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A Rationale upon the Book of Common Prayer
by Anthony Sparrow, D.D.

London, 1672.

Of Athanasius's CREED.

Besides the Apostles Creed, holy Church acknowledges two other, or rather two explications of the same Creed, the Nicene, and Athanasius his Creed: of the Nicene Creed shall be said somewhat in the proper place, the Communion-Service where it is used. Athanasius his Creed is here to be accounted for, because it is said sometimes in this place in stead of the Apostles Creed. It was composed by Athanasius, and sent to Pope Iulius, for to clear himself and acquit his Faith from the slanders of his Arian Enemies, who reported him erroneous in the Faith. It hath been received with great Veneration as a treasure of an inestimable price, both by the Greek and Latin Churches, Nazianz. de laud. Athan. orat. 21. and therefore both for that authority, and for the restification of our Continuance in the same Faith, to this day, the Church rather uses this and the Nicene explanations, than any other Gloss or Paraphrase devised by our selves; which, though it were to the same effect, notwithstanding could not be of the same credit nor authority.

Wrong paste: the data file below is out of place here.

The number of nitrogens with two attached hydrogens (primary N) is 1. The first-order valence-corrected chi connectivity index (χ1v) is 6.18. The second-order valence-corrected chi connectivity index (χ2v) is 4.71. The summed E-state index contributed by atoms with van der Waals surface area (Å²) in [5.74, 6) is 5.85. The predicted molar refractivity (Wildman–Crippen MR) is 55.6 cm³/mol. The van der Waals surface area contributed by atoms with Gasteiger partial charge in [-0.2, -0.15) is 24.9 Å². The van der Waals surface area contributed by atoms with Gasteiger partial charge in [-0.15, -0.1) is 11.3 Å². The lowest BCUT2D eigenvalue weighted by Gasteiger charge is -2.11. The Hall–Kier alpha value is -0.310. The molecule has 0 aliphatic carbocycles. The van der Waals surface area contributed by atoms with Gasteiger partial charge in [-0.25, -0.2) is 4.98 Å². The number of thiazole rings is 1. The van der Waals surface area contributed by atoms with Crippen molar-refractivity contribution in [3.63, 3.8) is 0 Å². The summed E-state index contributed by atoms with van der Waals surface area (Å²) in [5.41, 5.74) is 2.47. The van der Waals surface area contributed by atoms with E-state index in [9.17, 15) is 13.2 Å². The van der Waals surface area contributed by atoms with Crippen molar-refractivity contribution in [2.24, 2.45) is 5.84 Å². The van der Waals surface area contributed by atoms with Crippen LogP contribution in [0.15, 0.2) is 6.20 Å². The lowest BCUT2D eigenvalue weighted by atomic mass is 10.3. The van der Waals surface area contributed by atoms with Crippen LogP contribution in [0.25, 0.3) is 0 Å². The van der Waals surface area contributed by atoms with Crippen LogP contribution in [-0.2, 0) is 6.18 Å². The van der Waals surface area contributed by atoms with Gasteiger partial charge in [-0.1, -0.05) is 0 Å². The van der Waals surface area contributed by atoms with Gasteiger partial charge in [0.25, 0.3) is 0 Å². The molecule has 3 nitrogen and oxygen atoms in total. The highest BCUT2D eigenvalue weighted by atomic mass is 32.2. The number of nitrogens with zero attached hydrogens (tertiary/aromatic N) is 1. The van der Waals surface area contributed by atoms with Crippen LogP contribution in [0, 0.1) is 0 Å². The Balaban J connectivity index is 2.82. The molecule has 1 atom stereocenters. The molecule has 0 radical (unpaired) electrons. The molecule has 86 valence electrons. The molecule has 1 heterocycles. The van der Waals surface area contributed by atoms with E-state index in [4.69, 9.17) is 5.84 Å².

This Creed is appointed to be said upon the dayes named in the Rubrick, for these Reasons, partly, because those daies, many of them are most proper for this Confession of the Faith, which of all others is the most express, concerning the Trinity, because the matter of them much concerns the manifestation of the Trinity, as Christmas, Epiph. Trinity Sunday, and S. Iohn Baptists day, at the highest of whose Acts, the Baptizing of our Lord, was made a kind of Sensible manifestation of the Trinity; partly, that so it might be said once a moneth at least; and therefore on S. Iames, and S. Barthol. daies, and withal at convenient distance from each time, and therefore on S. Matt. Matthias, Sim. and Iude, and S. Andrew's.

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